Tarrant County, TXGenWeb

The Hicks Legacy
(Published Nov. 2002, NW Times-Record)

Contributed by Kenneth Klein
Staff Writer, NW Times-Record


Quite a legacy. Anyone who lives in this area - young or old - has heard of the name Hicks, whether it be Hicks Airfield or Hicks Ranch; or by street names - Hicks Avondale School Road, Dido-Hicks Road or Hicks Rd. What most people don't know is who is behind the name and why. Let's explore the past and find out the answer to this mystery...

Charles Edward Hicks was born at Avondale, PA on Aug. 1st, 1857 and reared and educated as a Quaker in Philadelphia. He came to Texas at the age of 19 and through his ability to work with animals, quickly became recognized as an expert, particularly with mules and horses. His travels in north central Texas led him to the community of Dido (later to become Saginaw). Dido left a lasting impression on him, for they had "never met a stranger". He also knew the Hudson family, who had 160 acres of land deeded to them from a Texas Land Grant.

A smaller community of people settled nearer the train tracks, and this town was named Avondale. (author's note: although the Fort Worth & Denver City Railway lay claim to it's naming, the book Dido 1840-1972 contends that it was named after Hicks' hometown, a common practice among settlers in this region). It had a post office from 1890 to 1921.

Hicks left Texas for a while, moving to Kansas City, Mo. where he met the love of his life, Mary Willie Robinson. Ms. Robinson was born in Miami, Mo. daughter of Reverend Henry and Mary Robinson. She graduated from Christian University and the University of Missouri. They were married in Kansas City, but soon moved to Little Rock, Ark. to try cotton planting and farming. He did this for a few years, until something changed his life forever....

England was involved in the Boer War in 1899 and were in desperate need of horses and mules for use in South Africa. Mr. Hicks saw and seized onto the opportunity of a lifetime. Returning to Texas, he purchased the acreage from Jerome "Jude" Hudson in 1900, while negotiating with the British government to furnish them with all the horses and mules that they could handle.

The Hicks Ranch was an excellent location; big and flat, it had a commanding view of the livestock and located near the new railroad (which still remains there today). But now the logistics of managing the ranch and the livestock posed a problem. To help with the housekeeping, Mrs. Hicks' mother, Mary Richardson and her mother, Janie Robinson moved permanently onto the ranch. To manage the large number of livestock, Mr. Hicks became owner of the Fort Worth Horse and Mule Co. in the Fort Worth Stock Yards, and was considered for a long time to be the largest operator in the yards. The reason for his success can be best quoted by O.W. Matthews, secretary of the Fort Worth Stock Yards Co: "Mr. Hicks sold to the British government more horses and mules than ever were delivered to any government up to that time. His success was due to his absolute square dealings with the government and his spirit of fairness with his dealers. As a judge of animals, he has never been equaled".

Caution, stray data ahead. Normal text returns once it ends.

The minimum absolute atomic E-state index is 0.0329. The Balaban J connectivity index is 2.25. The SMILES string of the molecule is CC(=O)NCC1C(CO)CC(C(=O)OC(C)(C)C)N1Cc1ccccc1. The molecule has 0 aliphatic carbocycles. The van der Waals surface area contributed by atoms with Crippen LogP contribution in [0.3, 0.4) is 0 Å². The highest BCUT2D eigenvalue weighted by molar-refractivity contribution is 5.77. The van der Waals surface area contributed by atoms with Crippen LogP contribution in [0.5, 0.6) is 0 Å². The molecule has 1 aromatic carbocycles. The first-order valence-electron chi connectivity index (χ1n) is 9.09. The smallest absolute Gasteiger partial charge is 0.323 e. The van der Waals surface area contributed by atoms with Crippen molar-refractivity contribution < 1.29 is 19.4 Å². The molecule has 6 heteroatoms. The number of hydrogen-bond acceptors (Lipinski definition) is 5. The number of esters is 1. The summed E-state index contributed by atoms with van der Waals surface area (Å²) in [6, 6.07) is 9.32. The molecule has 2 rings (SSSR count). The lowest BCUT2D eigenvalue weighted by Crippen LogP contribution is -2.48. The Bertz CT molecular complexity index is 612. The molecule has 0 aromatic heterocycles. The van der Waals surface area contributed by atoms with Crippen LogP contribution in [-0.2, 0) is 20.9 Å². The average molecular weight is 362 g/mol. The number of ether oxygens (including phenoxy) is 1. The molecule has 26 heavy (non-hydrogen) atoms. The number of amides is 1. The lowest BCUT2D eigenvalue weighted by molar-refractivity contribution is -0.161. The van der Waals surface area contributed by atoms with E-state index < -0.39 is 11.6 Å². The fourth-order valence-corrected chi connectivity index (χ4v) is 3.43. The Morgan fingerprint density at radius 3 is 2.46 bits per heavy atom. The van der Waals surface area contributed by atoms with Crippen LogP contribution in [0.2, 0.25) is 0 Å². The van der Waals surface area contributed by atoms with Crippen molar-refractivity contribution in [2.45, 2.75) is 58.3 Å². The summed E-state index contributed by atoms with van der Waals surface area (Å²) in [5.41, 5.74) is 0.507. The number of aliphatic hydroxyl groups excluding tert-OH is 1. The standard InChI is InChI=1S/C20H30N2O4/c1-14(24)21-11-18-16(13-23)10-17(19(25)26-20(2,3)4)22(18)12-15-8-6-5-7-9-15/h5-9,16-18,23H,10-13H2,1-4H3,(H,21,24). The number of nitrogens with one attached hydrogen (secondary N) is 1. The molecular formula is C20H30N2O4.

The Boer War ended in 1902, and Mr. Hicks deposed of his large interests in 1909 and retired to his ranch house. But all was not "quiet on the western front"; in 1917, the United States entered World War 1. In the same year, the Fort Worth & Denver Railway built a depot adjoining his property and called it Hicks Station in his honor. The depot was to accommodate the building of one of three flying fields to be created under a joint agreement between the Canadian Royal Flying Corps and the United States Signal Corps, Aviation Section. This airfield was called Taliaferro Field by the Canadians, but later renamed to Hicks Airfield, and was located where the Hicks Industrial Park now stands. (Watch for "The History of Hicks Airfield" in a later edition of the Times-Record).

A small community of about 50 people developed shortly after the construction and came to be known as Hicks, Texas.

Sadly, Mr. Hicks died at his ranch house On Feb. 18, 1918. But Mary, a strong frontier woman, carried on the tradition of running the ranch, raising cattle. She would even ride shotgun along the fence in the cold of winter. She would conduct business; selling a portion of the ranch as part of the site for Eagle Mountain Lake. But yet she would find some time in between all her duties to pay respects to her late husband, who was buried at the Dido Cemetery. Riding sidesaddle past the Dido School, she would leave a pail of water at his grave to quench his thirst. On July 9th, 1933 she was laid down to rest beside her husband.

But the Hicks Ranch lives on, even if by another name. In 1933, the Bonds Ranch was founded by P.R. "Bob" Bonds. The Bonds Ranch follows the same traditions of quality that were sought by Charles Hicks to this day.

Books: Dido: 1840-1972: One Hundred ThirtyTwo Years of Community Development; Dido Cemetery Association
Fort Worth, Outpost on the Trinity, Oliver Knight, p.184
Newspapers: Fort Worth Star-Telegram, 2-18-1918, "Pioneer Operator In Fort Worth Stock Yards Dies at Hicks"
Fort Worth Star-Telegram, 7-9-1933, "Mrs. Hicks Dies at Ranch House"
Friends Journal, Vol.24, No.1, Spring Edition, pgs. 18-24
Interviews: Shirley Hill, Dido Cemetery Association
Internet: Bob Jessup, descendent (great-great grandson)
Photos: Fort Worth Star-Telegram 2-18-1918


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